The Ninevites’ Prayer

God May Relent

Who knows? God may yet relent and with compassion turn from his fierce anger so that we will not perish.” Jonah 3:9

God is sovereign. Many Scriptures tell us that God doesn’t change his mind (see Numbers 23:19, 1 Samuel 15:29, and Ezekiel 24:14). Because God does what he wills, we may think, Why should he listen to me? What difference does my puny prayer make?

But God has promised to hear us when we pray, and he does sometimes soften in answer to our prayers. When you think of Jonah, you may immediately think of a whale or big fish. I think of a reluctant prophet fleeing from God, going the other direction. But God brings him back by way of a fish that spits him out onto the beach where Jonah was supposed to be.

However, it’s not Jonah’s great prayer that I want you to consider—in fact, Jonah didn’t pray for Nineveh at all. He hated these people who had instilled terror in their enemies with dreadful, cruel acts of savagery. Jonah gave the prophecy that God told him to give—to only about one-third of the city on the first day (Jonah 3:3-4). Those who heard, including the king, responded to Jonah’s message.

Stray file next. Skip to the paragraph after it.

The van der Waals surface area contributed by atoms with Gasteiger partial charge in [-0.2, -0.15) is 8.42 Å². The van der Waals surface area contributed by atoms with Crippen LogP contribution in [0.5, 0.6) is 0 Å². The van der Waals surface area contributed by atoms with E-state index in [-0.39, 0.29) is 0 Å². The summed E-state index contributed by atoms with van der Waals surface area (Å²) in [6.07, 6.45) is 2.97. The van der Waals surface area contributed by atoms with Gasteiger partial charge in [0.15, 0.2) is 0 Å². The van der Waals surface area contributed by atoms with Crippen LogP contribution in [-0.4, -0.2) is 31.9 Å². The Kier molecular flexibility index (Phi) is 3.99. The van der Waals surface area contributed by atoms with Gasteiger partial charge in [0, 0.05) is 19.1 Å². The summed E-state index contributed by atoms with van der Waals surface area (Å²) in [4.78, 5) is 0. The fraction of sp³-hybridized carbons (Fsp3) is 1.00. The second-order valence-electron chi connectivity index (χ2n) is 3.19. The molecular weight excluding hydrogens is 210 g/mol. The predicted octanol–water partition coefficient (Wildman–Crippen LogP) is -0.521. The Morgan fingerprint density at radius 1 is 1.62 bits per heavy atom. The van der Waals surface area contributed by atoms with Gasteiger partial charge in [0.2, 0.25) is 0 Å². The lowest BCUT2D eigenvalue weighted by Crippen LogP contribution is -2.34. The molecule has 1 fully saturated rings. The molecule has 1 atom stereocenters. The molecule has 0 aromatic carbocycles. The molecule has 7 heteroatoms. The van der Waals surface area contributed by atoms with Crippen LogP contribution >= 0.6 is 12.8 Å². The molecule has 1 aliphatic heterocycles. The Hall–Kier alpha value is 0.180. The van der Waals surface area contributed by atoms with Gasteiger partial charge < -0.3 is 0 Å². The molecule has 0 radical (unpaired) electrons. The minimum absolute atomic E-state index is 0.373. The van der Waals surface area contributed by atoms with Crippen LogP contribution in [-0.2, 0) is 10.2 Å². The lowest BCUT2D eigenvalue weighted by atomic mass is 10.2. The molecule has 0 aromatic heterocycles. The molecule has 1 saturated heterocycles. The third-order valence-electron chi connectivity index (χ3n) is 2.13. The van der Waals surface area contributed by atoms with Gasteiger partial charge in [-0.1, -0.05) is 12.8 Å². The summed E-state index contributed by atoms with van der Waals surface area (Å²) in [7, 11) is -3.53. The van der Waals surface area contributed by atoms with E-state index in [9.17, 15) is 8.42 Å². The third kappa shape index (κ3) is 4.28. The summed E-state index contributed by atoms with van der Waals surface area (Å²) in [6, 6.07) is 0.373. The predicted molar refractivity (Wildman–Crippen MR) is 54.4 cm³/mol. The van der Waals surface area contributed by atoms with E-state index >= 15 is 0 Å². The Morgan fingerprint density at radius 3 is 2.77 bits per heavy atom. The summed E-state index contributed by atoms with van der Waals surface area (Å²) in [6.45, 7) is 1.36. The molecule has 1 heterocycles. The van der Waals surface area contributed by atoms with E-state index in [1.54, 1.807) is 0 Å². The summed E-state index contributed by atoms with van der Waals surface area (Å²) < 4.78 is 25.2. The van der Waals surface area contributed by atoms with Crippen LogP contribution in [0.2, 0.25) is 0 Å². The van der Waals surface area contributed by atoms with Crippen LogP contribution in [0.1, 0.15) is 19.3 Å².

In spite of Jonah’s reluctance, the people of Nineveh prayed, and God delayed his judgment. “The Ninevites believed God. A fast was proclaimed, and all of them, from the greatest to the least, put on sackcloth.” (Jonah 3:5). The sackcloth was a sign of repentance and humility.

The king issued a royal decree: “Do not let man, beast, herd, or flock taste a thing. Do not let them eat or drink water.” He commanded them to pray earnestly and turn from their wicked ways and from violence (Jonah 3:7-9).

Amazingly, God heard their prayers and accepted their repentance. “Then God relented concerning the calamity which he had declared he would bring upon them.” (Jonah 3:10) The dictionary defines relent as “to become softened or gentler in attitude, temper or determination.” The Hebrew word translated here as relent most often is translated as to have “comfort or compassion.”

Can our prayers influence God? Repent, pray, believe, fast—wait to see what he will do!


Read Jonah 4. How did God give Jonah a lesson in compassion? The story is open-ended. Do you think Jonah repented? Who do you think recorded the story?

Read 1 Chronicles 21:1-27. What caused God’s anger to burn and what in David’s prayer and attitude softened God’s anger?

Read Nahum 1:1-3, 2:8, and 3:7. Although 120,000 people repented during Jonah’s time, later generations of Ninevites returned to their evil ways. They were conquered by the Medes and Babylonians in 612 BC. Nahum, another prophet, records the details of God’s judgment on that generation of Ninevites.

Nancy J. Baker


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